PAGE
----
Power tube rattle in combos - no cure?

Discussion in 'Shock Brother's DIY Amps' started by Little Ricky, Feb 16, 2009.

  1. Little Ricky

    Little Ricky Tele-Holic

    May 11, 2008
    I have an Ampeg Jet (15 watts 112) combo, and attempted to fix some rattling, but it seems that power tube rattle is just here to stay. I used 2mm rubber tape with glue on one side (normally used to insulate pipes) to insulate most of the chassis, ruling that out as a possible source. Then I added some to the metal bar that holds the power tubes, then I made a 3-sided cardboard cage for the tubes and insulated that, and wrapped it around the tubes with rubberbands (leaving room for air to move). The power tube rattle refuses to go away :confused:
    It's a shame because I love to crank this thing. Of course, this probably wouldn't show up on a recording if you mic it from the front, or in live situations with a drummer, but it's annoying when jamming alone.

    So, FYI, rubber tape insulation doesn't dampen power tube shimmy.
  2. marshman

    marshman Poster Extraordinaire

    Feb 1, 2007
    SE PA
    Just to be sure, have you tried to physically seperate the tubes from the vibration source, see if they still rattle, make sure they're the problem?

    Try driving a separate cab from the amp, OR remove the chassis from the cabinet and set it on a table, hook up an extension of some sort, then play the amp as normal and see if the vibration persists. Be careful, though, there are little, inoffensive bits inside a live tube amp that can kill you right quick.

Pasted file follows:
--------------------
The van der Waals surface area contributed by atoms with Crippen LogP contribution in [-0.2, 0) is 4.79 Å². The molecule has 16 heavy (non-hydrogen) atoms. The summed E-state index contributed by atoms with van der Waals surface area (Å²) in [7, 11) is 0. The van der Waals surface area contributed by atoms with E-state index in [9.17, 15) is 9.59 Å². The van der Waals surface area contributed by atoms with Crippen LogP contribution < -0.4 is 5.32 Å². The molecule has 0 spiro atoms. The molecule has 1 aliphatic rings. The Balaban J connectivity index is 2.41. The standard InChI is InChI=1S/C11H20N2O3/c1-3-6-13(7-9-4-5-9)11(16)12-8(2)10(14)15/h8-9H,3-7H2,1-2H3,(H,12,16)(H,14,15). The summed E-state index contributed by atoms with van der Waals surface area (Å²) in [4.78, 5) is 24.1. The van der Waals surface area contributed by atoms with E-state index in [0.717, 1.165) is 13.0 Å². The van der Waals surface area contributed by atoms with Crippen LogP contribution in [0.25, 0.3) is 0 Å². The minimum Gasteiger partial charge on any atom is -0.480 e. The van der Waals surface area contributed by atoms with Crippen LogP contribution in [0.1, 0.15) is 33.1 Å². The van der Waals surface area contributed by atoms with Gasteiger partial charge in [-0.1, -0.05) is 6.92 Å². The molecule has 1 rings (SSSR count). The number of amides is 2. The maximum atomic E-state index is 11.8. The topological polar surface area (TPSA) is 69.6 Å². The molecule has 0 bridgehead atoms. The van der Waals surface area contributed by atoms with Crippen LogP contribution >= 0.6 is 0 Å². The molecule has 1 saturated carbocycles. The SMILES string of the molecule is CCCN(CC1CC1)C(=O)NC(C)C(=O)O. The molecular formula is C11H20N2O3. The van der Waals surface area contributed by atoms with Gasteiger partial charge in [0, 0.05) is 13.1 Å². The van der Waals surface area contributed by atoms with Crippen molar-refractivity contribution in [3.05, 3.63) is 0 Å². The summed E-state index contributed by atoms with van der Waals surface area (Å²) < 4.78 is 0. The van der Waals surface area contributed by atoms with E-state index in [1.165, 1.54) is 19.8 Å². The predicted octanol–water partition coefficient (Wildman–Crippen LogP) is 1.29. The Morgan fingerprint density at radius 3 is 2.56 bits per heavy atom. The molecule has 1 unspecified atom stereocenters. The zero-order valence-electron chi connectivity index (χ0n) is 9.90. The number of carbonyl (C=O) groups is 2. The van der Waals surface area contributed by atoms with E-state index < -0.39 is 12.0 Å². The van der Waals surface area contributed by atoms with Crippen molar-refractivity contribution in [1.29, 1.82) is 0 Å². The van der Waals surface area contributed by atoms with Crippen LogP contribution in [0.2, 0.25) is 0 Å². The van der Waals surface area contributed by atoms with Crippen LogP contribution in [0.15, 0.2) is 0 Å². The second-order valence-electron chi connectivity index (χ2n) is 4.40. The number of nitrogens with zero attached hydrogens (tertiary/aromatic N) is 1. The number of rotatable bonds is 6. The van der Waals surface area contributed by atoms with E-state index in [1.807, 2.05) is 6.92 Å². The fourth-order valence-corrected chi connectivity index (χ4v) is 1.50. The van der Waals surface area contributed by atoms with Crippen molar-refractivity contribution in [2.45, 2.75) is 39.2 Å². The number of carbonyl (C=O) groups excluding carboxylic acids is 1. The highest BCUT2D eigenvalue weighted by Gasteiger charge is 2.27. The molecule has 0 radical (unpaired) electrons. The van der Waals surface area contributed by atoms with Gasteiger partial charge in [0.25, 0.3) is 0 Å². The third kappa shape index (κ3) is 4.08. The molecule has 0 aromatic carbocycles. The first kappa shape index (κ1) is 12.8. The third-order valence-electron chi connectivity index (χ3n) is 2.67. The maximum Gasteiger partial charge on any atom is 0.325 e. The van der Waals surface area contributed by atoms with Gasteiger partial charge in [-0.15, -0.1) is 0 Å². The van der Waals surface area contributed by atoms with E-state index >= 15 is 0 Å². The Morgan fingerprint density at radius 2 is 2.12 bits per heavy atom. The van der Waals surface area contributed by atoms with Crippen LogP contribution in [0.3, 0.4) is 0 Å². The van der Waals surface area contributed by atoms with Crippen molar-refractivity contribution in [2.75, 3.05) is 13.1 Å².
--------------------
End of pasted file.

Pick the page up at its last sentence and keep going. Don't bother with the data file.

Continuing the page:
Next step for me if the rattle persists would be to try and get a different set of power tubes, see if it's just that one set that does it or some sort of design hitch...
  3. shadowfan

    shadowfan Tele-Meister

    Dec 13, 2008
    Atlanta, GA US
    Could the glass envelope be loose from the bakelite base on the power tube? If so you might be able to glue it back. I imagine JD weld would stand up to the heat. Did you try another tube?

    Could also be a tube that has become microphonic. With the amp on tap each tube with a pencil and listen. When you hear noise, you have found the faulty tube; replace it as one of the elements has become loose inside the tube from metal fatigue or even a shock.
  4. SimpleOne

    SimpleOne Friend of Leo's

    Aug 13, 2008
    "Tube Tamers" avail. on ebay, maybe "Tom's Tube Tamers" I think. Google that on this forum. Comes up rather frequently. Adieu.
  5. JohnnyCrash

    JohnnyCrash Doctor of Teleocity Gold Supporter

    Mar 12, 2005
    Fullerton, CA
    It could be a microphonic tube or a physical sound from the cab itself.

    As mentioned, try plugging the amp (it's brain) into another speaker cab (of the same impedance). This will eliminate cab rattle from the equation.

    Try new tubes. This will eliminate a bad/microphonic tube from the equation. You can gently tap the smaller preamp tubes with the amp on to see if they're bad/microphonic - if they are bad, the gentle tapping will actually come out through the speakers.

    If both of these things still don't work, you may need to get tube retainers for the power tubes. They mount to the tube socket itself and use springs to hold the tube against the socket better. Replace all preamp sockets with ones that have sleeves for the twist-on sping loaded preamp tube retainers.
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